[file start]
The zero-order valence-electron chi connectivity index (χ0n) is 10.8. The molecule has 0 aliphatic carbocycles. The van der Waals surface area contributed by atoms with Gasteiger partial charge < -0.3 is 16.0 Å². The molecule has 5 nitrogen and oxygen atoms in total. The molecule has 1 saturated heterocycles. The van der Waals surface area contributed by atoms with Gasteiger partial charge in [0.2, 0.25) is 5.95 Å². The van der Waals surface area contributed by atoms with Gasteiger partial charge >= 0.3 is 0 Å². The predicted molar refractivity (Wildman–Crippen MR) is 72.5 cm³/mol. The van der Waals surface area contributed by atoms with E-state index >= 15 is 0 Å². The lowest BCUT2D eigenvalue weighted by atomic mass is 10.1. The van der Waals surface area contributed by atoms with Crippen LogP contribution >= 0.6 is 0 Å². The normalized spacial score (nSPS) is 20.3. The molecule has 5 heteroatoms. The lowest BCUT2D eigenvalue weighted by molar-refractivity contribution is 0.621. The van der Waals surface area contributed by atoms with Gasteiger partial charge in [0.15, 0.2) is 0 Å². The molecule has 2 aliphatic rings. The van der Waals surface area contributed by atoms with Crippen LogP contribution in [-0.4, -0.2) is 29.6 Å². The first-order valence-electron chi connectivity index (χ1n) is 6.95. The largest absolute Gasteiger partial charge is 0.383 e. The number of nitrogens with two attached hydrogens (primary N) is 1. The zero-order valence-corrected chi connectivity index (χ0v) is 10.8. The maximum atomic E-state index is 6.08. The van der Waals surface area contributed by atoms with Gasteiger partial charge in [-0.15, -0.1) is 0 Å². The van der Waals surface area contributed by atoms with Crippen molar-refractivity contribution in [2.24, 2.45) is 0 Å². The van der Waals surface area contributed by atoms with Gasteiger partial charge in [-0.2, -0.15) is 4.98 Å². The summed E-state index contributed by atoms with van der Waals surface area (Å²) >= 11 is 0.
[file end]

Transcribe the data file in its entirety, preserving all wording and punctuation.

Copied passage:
The zero-order valence-electron chi connectivity index (χ0n) is 10.8. The molecule has 0 aliphatic carbocycles. The van der Waals surface area contributed by atoms with Gasteiger partial charge < -0.3 is 16.0 Å². The molecule has 5 nitrogen and oxygen atoms in total. The molecule has 1 saturated heterocycles. The van der Waals surface area contributed by atoms with Gasteiger partial charge in [0.2, 0.25) is 5.95 Å². The van der Waals surface area contributed by atoms with Gasteiger partial charge >= 0.3 is 0 Å². The predicted molar refractivity (Wildman–Crippen MR) is 72.5 cm³/mol. The van der Waals surface area contributed by atoms with E-state index >= 15 is 0 Å². The lowest BCUT2D eigenvalue weighted by atomic mass is 10.1. The van der Waals surface area contributed by atoms with Crippen LogP contribution >= 0.6 is 0 Å². The normalized spacial score (nSPS) is 20.3. The molecule has 5 heteroatoms. The lowest BCUT2D eigenvalue weighted by molar-refractivity contribution is 0.621. The van der Waals surface area contributed by atoms with Gasteiger partial charge in [0.15, 0.2) is 0 Å². The molecule has 2 aliphatic rings. The van der Waals surface area contributed by atoms with Crippen LogP contribution in [-0.4, -0.2) is 29.6 Å². The first-order valence-electron chi connectivity index (χ1n) is 6.95. The largest absolute Gasteiger partial charge is 0.383 e. The number of nitrogens with two attached hydrogens (primary N) is 1. The zero-order valence-corrected chi connectivity index (χ0v) is 10.8. The maximum atomic E-state index is 6.08. The van der Waals surface area contributed by atoms with Gasteiger partial charge in [-0.15, -0.1) is 0 Å². The van der Waals surface area contributed by atoms with Crippen molar-refractivity contribution in [2.24, 2.45) is 0 Å². The van der Waals surface area contributed by atoms with Gasteiger partial charge in [-0.2, -0.15) is 4.98 Å². The summed E-state index contributed by atoms with van der Waals surface area (Å²) >= 11 is 0.